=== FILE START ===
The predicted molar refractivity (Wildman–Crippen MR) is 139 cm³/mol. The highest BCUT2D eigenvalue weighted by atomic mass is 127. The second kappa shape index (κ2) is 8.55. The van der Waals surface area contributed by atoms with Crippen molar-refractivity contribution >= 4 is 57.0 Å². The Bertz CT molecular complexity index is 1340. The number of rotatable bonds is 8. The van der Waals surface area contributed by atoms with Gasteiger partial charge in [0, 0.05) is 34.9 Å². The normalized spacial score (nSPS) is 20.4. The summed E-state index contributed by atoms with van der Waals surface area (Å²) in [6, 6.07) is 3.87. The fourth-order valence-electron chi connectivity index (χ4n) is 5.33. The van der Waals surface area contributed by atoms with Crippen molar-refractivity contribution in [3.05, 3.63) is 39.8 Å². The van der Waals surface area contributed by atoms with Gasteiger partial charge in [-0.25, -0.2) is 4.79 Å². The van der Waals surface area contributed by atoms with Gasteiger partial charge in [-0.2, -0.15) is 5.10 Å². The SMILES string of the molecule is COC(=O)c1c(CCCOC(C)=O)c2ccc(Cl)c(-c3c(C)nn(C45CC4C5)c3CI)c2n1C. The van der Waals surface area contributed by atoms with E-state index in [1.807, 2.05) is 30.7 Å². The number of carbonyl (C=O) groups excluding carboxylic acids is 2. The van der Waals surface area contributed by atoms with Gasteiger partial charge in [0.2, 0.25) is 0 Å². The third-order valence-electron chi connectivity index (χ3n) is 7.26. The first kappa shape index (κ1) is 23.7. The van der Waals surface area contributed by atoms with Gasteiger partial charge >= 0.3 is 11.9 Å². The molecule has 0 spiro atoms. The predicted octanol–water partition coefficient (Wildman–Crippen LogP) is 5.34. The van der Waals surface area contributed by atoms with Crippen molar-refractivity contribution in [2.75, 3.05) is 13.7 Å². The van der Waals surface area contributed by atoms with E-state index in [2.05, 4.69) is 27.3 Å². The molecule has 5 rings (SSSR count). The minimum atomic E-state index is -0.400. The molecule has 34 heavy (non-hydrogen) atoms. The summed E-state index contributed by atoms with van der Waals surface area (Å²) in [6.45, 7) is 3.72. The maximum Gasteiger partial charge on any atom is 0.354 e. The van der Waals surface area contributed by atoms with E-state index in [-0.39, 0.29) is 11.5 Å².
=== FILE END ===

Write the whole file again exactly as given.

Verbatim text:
The predicted molar refractivity (Wildman–Crippen MR) is 139 cm³/mol. The highest BCUT2D eigenvalue weighted by atomic mass is 127. The second kappa shape index (κ2) is 8.55. The van der Waals surface area contributed by atoms with Crippen molar-refractivity contribution >= 4 is 57.0 Å². The Bertz CT molecular complexity index is 1340. The number of rotatable bonds is 8. The van der Waals surface area contributed by atoms with Gasteiger partial charge in [0, 0.05) is 34.9 Å². The normalized spacial score (nSPS) is 20.4. The summed E-state index contributed by atoms with van der Waals surface area (Å²) in [6, 6.07) is 3.87. The fourth-order valence-electron chi connectivity index (χ4n) is 5.33. The van der Waals surface area contributed by atoms with Crippen molar-refractivity contribution in [3.05, 3.63) is 39.8 Å². The van der Waals surface area contributed by atoms with Gasteiger partial charge in [-0.25, -0.2) is 4.79 Å². The van der Waals surface area contributed by atoms with Gasteiger partial charge in [-0.2, -0.15) is 5.10 Å². The SMILES string of the molecule is COC(=O)c1c(CCCOC(C)=O)c2ccc(Cl)c(-c3c(C)nn(C45CC4C5)c3CI)c2n1C. The van der Waals surface area contributed by atoms with E-state index in [1.807, 2.05) is 30.7 Å². The number of carbonyl (C=O) groups excluding carboxylic acids is 2. The van der Waals surface area contributed by atoms with Gasteiger partial charge in [0.2, 0.25) is 0 Å². The third-order valence-electron chi connectivity index (χ3n) is 7.26. The first kappa shape index (κ1) is 23.7. The van der Waals surface area contributed by atoms with Gasteiger partial charge >= 0.3 is 11.9 Å². The molecule has 0 spiro atoms. The predicted octanol–water partition coefficient (Wildman–Crippen LogP) is 5.34. The van der Waals surface area contributed by atoms with Crippen molar-refractivity contribution in [2.75, 3.05) is 13.7 Å². The van der Waals surface area contributed by atoms with E-state index in [2.05, 4.69) is 27.3 Å². The molecule has 5 rings (SSSR count). The minimum atomic E-state index is -0.400. The molecule has 34 heavy (non-hydrogen) atoms. The summed E-state index contributed by atoms with van der Waals surface area (Å²) in [6.45, 7) is 3.72. The maximum Gasteiger partial charge on any atom is 0.354 e. The van der Waals surface area contributed by atoms with E-state index in [-0.39, 0.29) is 11.5 Å².